medwireNews: Fifteen years of follow-up of the DPP trial shows that although people initially lost more weight with the intensive lifestyle intervention, those assigned to metformin did better at keeping the weight off in the long term.
However, the amount of weight lost during the first year of the trial predicted long-term success irrespective of how people achieved the initial reduction. Older age was also a predictive factor for long-term weight loss maintenance.
Kishore Gadde (The George Washington University Biostatistics Center, Rockville, Maryland, USA) and team studied DPP participants, all with elevated glucose levels and overweight or obesity, who had lost at least 5% of their bodyweight during the first year of the trial and remained in follow-up until year 15 of the outcomes study.
Although people undertaking the lifestyle intervention had the greatest initial success, with 62.6% losing 5% of their bodyweight, only 48.9% of 373 participants remaining in the study until year 15 maintained this for the entire follow-up.
But the researchers note that “despite significant weight regain,” the average long-term weight loss of 3.7% with the lifestyle intervention is important from a population health perspective, because of the increasing use of diabetes prevention programs.
In the metformin group, only 28.5% achieved the 5% weight loss goal, but 56.5% of the 172 people followed up to year 15 maintained it consistently. The corresponding values in the placebo group (92 participants by year 15) were 13.4% and 41.7%.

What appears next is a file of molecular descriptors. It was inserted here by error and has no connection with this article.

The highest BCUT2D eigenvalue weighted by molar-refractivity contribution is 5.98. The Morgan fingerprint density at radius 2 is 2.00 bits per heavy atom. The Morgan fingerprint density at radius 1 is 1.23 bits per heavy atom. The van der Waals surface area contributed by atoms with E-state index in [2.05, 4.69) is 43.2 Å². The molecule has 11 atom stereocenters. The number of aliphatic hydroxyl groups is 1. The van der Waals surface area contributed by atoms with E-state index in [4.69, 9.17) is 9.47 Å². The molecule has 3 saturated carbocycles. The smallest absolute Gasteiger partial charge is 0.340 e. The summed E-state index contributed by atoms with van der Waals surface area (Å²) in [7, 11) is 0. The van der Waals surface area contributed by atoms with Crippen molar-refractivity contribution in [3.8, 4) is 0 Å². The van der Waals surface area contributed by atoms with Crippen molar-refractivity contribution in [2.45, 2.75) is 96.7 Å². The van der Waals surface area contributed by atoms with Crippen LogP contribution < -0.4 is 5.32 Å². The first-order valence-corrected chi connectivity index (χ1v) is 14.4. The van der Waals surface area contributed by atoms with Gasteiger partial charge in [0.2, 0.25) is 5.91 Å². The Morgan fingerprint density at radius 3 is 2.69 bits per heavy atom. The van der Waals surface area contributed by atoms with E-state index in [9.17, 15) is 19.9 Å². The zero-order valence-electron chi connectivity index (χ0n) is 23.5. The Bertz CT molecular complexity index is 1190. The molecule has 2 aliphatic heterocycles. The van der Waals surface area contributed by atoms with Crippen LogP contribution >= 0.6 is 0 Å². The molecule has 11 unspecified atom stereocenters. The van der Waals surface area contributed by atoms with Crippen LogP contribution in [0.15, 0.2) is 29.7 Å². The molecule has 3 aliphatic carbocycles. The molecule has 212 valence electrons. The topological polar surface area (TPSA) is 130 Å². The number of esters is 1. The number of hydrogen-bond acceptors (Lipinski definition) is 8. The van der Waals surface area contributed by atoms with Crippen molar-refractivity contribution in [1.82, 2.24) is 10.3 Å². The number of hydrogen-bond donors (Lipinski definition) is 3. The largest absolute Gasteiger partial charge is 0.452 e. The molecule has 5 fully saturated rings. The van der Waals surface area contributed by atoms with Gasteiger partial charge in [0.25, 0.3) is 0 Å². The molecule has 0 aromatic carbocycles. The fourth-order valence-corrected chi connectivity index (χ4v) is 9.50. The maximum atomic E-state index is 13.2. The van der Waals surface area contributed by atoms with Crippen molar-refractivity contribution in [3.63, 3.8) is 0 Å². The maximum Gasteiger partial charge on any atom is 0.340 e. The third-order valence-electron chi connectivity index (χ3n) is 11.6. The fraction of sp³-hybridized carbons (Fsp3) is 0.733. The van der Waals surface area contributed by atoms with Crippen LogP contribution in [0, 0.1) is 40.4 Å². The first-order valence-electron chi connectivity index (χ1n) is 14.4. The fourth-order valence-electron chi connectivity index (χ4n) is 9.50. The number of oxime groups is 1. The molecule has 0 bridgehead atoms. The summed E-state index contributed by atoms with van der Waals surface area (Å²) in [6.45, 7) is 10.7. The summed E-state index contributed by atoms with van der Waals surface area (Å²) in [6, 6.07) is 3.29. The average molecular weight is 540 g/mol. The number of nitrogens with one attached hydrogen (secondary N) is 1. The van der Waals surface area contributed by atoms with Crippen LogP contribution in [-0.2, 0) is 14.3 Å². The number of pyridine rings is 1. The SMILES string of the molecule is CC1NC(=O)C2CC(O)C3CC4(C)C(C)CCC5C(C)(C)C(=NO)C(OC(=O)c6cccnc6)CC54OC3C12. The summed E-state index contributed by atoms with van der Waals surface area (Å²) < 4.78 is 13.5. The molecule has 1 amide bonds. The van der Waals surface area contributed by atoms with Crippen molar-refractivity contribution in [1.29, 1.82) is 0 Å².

Among people assigned to metformin, active use of the study medication increased the likelihood of maintaining initial weight loss 2.17-fold at year 15, the research team reports in the Annals of Internal Medicine.
Their chances of long-term success were also significantly increased with each 10-year increase in baseline age and each 5% greater weight loss, with the same being true in the lifestyle intervention group.
In a linked editorial, Leslie Katzel and John Sorkin, both from the University of Maryland School of Medicine in Baltimore, USA, note that the DPP cannot address whether lifestyle intervention or metformin is better in the long term, and whether the two combined might have even larger benefits.
“It might make sense to begin with an [intensive lifestyle intervention] because this resulted in the greatest weight loss and had the greatest effect on preventing progression to diabetes,” they suggest.
Katzel and Sorkin say that “[f]or now, clinical judgment should be used to decide whether metformin should be added if [the lifestyle intervention] does not succeed or if the patient subsequently regains the weight they lost.”
But they add that ongoing studies looking at the effect of metformin on other outcomes, such as cardiovascular disease and cancer, may inform clinical decision-making.
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